Lynagh spared only one of the Cup favourites in concocting the most competitive sixth-round draw imaginable - Harlequins, 5-2 front runners for the knockout title, will visit rank outsiders Rotherham on 25 January. Most of the remaining ties will be pure theatre. After pairing Sarries with their north London neighbours Wasps, Lynagh wreaked havoc by sending Leicester to Bath for a repeat of last season's final, Bristol to Gloucester and Sale to Orrell. Not even Northampton will feel confident at home to Derek Eves' awkward squad from League Two, Coventry, in a Midlands derby.
With two all-Second Division ties, a couple of dark horses are certain to make the quarter-finals. Newcastle, a real danger if their demolition of West Hartlepool last Sunday was anything to go by, will expect to see off London Scottish while Wakefield, who gave Bath a torrid time at the last-16 stage last season, should pack too much attacking weaponry for Moseley.
Bath-Leicester is a certain sell-out, but there is a degree of doubt over the date. If the Tigers beat Toulouse in the Heineken European Cup semi-final at Welford Road on Saturday week, the final, scheduled for 25 January, will force a postponement. Bath, already beaten by the Midlanders in the league this season, have lost only one home Cup tie in 12 years - against Leicester in 1991.
There will be every bit as much venom at Kingsholm, especially as Gloucester and Bristol have been thrown together in a life or death battle against relegation. Yesterday's announcement by the Rugby Football Union that four sides will disappear automatically through the trap-door at the end of the season rather than three, as originally agreed, has left the traditional West Country giants vulnerable to the unthinkable.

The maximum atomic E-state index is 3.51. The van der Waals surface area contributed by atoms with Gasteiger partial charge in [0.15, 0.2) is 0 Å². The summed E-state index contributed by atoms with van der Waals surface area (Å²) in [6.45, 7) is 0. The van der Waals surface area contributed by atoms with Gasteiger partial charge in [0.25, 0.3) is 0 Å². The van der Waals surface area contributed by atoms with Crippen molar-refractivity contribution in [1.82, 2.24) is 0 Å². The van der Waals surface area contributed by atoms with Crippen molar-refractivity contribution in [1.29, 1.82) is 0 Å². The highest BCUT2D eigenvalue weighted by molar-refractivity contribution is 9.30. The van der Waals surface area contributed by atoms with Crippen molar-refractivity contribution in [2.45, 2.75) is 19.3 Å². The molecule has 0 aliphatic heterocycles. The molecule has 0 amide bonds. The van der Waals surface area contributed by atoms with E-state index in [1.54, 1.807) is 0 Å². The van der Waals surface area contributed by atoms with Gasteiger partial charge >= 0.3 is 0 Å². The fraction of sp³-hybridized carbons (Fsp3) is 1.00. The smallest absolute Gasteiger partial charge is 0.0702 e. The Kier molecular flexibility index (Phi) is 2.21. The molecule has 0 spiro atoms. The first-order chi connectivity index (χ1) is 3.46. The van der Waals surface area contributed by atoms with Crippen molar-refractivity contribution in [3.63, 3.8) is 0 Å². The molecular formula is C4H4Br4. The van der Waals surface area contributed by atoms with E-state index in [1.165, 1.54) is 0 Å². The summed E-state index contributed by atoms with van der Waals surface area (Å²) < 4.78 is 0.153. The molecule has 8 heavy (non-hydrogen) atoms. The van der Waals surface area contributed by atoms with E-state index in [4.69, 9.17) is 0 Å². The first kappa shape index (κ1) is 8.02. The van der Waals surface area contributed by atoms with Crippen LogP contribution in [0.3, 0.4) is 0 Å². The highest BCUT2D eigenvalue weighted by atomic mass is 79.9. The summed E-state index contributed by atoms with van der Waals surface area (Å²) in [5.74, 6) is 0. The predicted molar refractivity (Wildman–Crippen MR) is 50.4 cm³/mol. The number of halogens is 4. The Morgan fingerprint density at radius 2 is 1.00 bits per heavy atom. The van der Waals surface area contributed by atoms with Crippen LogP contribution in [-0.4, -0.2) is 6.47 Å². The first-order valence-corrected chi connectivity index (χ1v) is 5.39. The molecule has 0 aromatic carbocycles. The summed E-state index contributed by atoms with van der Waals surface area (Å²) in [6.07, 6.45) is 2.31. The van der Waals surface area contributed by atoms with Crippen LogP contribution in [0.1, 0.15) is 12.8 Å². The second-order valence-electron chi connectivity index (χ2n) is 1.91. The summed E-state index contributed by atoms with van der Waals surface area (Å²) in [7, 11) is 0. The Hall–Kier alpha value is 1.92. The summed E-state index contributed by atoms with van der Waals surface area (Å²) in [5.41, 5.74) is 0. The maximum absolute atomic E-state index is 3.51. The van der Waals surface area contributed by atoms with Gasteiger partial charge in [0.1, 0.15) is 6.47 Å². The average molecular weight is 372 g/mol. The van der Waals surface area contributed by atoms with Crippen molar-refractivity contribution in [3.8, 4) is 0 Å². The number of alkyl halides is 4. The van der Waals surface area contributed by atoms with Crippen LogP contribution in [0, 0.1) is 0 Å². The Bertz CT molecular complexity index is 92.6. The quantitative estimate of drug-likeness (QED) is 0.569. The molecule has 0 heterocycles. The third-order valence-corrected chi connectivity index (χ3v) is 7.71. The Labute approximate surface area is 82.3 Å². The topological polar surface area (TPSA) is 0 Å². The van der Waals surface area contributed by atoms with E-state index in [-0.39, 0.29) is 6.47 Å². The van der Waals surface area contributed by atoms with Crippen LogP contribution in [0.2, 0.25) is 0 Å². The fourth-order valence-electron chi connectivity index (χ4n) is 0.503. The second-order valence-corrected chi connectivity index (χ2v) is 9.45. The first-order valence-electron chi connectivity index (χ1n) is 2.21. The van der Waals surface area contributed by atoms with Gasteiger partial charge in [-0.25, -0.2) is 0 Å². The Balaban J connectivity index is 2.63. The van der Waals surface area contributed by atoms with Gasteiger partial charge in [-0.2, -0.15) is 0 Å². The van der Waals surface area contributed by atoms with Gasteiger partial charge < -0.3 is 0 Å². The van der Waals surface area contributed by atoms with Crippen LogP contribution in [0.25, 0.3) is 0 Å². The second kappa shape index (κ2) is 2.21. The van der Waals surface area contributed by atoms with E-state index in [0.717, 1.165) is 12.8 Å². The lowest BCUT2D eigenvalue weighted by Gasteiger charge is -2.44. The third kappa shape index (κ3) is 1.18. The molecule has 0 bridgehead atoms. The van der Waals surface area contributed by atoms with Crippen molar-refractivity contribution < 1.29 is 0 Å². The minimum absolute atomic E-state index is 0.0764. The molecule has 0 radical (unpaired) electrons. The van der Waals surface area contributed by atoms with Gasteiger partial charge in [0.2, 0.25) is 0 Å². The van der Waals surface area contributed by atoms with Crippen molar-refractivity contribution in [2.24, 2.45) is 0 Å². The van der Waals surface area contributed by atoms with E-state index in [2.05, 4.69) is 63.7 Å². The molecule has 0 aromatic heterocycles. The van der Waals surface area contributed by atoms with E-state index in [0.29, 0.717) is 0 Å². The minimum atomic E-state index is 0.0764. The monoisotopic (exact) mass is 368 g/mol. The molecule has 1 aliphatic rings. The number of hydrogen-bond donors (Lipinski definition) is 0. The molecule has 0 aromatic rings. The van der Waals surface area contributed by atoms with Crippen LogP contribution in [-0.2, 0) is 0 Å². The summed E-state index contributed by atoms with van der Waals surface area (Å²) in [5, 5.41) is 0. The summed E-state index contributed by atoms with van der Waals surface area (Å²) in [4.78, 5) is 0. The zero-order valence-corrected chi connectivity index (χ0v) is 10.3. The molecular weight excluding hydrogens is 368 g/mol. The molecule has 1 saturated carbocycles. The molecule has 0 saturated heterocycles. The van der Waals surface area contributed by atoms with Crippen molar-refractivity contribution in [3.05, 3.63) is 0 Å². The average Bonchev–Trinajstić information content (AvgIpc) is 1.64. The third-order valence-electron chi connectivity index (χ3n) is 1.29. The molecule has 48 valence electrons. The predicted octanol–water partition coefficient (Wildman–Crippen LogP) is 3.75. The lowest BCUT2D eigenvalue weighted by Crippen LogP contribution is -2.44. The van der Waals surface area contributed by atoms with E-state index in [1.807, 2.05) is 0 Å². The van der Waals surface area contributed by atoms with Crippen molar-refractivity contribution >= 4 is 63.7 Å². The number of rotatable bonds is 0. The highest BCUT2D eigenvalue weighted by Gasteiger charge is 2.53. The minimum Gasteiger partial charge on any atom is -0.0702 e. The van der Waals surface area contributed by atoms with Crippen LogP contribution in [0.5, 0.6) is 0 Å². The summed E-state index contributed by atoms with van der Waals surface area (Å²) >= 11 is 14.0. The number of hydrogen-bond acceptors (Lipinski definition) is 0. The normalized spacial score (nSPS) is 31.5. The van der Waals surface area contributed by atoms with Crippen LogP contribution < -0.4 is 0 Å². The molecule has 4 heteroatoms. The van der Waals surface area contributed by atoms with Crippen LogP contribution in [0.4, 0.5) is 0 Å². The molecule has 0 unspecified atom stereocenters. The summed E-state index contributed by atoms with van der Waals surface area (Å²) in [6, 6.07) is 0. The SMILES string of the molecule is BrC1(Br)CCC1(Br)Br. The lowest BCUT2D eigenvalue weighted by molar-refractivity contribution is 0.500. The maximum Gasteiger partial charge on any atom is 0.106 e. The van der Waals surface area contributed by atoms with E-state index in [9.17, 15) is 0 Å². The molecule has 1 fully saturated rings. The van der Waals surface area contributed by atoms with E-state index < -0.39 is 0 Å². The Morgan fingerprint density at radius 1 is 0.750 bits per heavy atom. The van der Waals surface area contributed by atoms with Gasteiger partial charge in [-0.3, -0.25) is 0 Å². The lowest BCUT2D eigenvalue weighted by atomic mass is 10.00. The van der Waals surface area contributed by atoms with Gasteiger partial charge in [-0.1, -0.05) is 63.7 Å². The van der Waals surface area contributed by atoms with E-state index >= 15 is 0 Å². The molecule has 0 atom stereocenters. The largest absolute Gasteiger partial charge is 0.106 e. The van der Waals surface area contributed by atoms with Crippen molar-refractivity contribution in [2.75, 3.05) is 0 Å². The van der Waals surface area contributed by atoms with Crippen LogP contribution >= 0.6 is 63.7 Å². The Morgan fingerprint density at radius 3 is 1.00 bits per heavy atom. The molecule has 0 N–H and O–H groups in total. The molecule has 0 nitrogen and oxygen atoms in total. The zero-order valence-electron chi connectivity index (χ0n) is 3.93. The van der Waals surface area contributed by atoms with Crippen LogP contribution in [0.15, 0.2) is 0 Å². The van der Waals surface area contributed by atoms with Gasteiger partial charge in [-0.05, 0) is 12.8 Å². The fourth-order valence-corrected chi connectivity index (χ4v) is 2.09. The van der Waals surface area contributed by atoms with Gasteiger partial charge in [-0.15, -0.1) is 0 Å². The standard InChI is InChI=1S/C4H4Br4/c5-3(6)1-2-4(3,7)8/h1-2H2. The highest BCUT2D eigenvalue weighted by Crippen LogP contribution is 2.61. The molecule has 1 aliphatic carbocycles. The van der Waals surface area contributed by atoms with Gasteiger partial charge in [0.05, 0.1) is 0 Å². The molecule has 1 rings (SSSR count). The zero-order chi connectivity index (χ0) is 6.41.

Predictably, neither club was inclined to send seasonal greetings to the RFU yesterday. Alan Davies, the Bristol coach, described the decision as "barmy" and claimed it would damage the development of rugby in England while his counterpart at Gloucester, Richard Hill, dug deeper into the dictionary and came out with "disgusting". Hill, an England A coach this season, accused the RFU of kowtowing to big-money clubs in the Second Division who have been lobbying hard for two promotion places.
Worryingly from the point of view of club solidarity, the Leicester chief executive Peter Wheeler yesterday came down firmly behind Gloucester and Bristol, arguing that any change to the relegation rules should have been jointly discussed by representatives of both the governing body and the clubs.
At least the Welsh appear to have solved their differences. Referees who staged an unprecedented strike last weekend and effectively wiped out the entire senior league programme yesterday accepted a revised pay package from the Welsh Rugby Union. They will now be paid on a sliding scale backdated to late August, with First Division fixtures commanding a pounds 125 fee.
PILKINGTON CUP Sixth-round draw: Saracens v Wasps; Rotherham v Harlequins;Bath v Leicester; Wakefield v Moseley; Gloucester v Bristol; London Scottish v Newcastle; Northampton v Coventry; Orrell v Sale (Ties to be played on Saturday, 25 January).